Nvidia PCSS Added To 'Dying Light: The Following'

Nvidia issued a new patch for Dying Light: The Following, enabling an Nvidia Gameworks technology known as percentage-closer soft shadows (PCSS).

Nvidia PCSS is an algorithm that mimics the behavior of shadows in nature, progressively softening shadows as the distance from the casting object increases and reducing aliasing on the edges of the rendered shadow.

You can see exactly how PCSS affects the appearance of shadows from the side-by-side picture above. The shadows cast on the car and the sidewalk below it blend into the scene naturally with PCSS enabled, whereas the shadows are jagged and stick out without the Nvidia Gameworks technology. (Check out Nvidia’s interactive demo of PCSS to see the difference yourself.)

Dying Light: The Following and the original release of the game both received the Nvidia PCSS update, joining the ranks of other games featuring the realistic shadow rendering technology including Grand Theft Auto V, Assassin’s Creed: Syndicate and Far Cry 4. In addition, the beta of Tom Clancy’s The Division featured Nvidia PCSS, and the full release is expected to sport the Gameworks graphics option.

When we benchmarked the original release of Dying Light, we concluded that the game was rather graphically demanding, with many mid-range GPUs falling below 30 fps at 1080p with max settings. However, enthusiast-level hardware hung tough, with an Nvidia GTX 960 and an AMD R9 290X keeping the average framerate above a quite-playable 45 fps. A GTX 980 provided well above 60 fps.

At the time, Dying Light featured only Nvidia HBAO+ and Nvidia Depth of Field, two other Gameworks technologies. Because the Gameworks features favor Nvidia GPUs and the game’s demanding graphics engine, the addition of PCSS to Dying Light may not be a plausible setting for some users. However, enthusiasts wielding enough graphics horsepower looking to get the most visual fidelity from a 1080p display (or higher, if you’re a real baller) can feel free to turn on PCSS in Dying Light: The Following.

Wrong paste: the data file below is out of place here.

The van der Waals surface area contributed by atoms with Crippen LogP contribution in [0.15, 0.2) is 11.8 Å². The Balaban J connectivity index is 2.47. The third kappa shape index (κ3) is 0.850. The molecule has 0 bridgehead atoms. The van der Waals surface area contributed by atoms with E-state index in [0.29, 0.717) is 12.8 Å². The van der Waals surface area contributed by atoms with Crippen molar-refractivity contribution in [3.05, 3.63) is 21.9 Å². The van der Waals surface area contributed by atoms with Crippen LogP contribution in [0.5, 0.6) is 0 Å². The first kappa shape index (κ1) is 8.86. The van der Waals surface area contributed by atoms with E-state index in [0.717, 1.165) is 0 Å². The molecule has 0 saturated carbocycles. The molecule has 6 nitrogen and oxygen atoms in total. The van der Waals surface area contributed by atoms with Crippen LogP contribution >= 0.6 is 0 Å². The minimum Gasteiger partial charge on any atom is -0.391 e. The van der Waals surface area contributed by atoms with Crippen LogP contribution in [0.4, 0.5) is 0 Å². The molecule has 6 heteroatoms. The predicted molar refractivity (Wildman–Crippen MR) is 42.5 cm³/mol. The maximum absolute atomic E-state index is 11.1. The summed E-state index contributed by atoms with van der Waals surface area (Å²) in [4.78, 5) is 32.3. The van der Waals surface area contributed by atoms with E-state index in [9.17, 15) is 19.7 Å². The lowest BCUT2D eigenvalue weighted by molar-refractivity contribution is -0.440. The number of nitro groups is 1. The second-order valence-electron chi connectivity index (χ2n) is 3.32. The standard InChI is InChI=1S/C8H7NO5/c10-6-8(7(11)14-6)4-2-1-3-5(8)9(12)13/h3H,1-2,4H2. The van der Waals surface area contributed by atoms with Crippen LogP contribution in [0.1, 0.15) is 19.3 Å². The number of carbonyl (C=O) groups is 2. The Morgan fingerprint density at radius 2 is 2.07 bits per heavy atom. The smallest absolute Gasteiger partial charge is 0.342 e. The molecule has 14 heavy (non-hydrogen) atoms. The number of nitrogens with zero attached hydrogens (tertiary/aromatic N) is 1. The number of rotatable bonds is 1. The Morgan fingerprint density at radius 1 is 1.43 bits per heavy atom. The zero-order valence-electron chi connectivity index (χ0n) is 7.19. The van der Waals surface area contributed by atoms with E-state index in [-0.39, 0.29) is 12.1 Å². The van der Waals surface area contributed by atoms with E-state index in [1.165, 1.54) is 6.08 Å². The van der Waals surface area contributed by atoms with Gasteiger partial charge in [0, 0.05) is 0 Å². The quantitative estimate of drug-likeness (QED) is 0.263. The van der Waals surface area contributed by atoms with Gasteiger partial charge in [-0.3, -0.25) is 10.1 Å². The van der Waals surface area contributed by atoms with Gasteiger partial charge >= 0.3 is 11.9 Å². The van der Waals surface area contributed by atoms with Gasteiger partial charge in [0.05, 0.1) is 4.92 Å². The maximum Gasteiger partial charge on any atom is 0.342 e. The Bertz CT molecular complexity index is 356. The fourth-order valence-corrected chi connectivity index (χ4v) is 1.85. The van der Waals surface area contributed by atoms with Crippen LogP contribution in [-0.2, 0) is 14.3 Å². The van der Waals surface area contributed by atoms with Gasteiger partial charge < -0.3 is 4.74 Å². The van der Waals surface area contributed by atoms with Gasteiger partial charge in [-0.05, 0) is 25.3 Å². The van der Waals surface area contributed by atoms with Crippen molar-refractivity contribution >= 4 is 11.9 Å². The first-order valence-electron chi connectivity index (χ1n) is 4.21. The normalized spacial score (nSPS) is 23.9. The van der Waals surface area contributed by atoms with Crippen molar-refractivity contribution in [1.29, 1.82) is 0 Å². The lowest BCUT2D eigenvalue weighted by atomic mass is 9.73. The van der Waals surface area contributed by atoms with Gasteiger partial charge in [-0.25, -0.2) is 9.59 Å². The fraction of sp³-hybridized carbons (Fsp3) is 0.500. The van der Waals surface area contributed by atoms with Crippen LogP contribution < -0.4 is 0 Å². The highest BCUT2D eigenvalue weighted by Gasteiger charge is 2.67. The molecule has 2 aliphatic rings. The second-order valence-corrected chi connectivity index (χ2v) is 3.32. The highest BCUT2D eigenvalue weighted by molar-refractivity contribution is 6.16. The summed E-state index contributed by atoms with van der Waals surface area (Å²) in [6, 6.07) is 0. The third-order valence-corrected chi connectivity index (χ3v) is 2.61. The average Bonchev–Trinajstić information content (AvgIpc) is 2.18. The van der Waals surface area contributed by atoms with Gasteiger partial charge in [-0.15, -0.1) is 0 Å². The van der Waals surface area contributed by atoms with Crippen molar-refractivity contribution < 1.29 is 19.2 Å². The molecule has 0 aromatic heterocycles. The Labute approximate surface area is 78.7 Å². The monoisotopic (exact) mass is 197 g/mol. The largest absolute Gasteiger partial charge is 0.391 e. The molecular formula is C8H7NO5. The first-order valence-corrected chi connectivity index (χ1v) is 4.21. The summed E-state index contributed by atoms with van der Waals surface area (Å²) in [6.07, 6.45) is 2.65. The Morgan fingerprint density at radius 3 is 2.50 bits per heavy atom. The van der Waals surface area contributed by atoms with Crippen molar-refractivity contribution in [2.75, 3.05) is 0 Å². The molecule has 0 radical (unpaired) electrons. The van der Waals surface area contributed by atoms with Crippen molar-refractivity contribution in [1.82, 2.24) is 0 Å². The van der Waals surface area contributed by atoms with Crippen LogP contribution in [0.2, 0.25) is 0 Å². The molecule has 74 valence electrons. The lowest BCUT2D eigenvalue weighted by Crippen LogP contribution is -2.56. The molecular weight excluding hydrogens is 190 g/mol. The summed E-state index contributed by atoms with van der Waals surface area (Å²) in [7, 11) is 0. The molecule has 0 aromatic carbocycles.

Derek Forrest is an Associate Contributing Writer for Tom’s Hardware and Tom’s IT Pro. Follow Derek Forrest on Twitter. Follow us on Facebook, Google+, RSS, Twitter and YouTube.

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  • thor220
    Last time I checked, GameWorks runs like crap on Nvidia cards too, especially if it's not a maxwell card. 780 Ti is crushed just as bad by GameWorks as any AMD card.

    "However, enthusiasts wielding enough graphics horsepower looking to get the most visual fidelity from a 1080p display (or higher, if you’re a real baller) can feel free to turn on PCSS in Dying Light: The Following."

    Yeah, because people are buying 980 Ti to run 1080p 60 FPS. I've seen YouTubers like Joker with Sli 980 Ti struggle with performance using GameWorks features at 1080p. It's piss poor that two of the best cards out cannot handle a GameWorks features that only marginally improve visuals, especially at 1080p.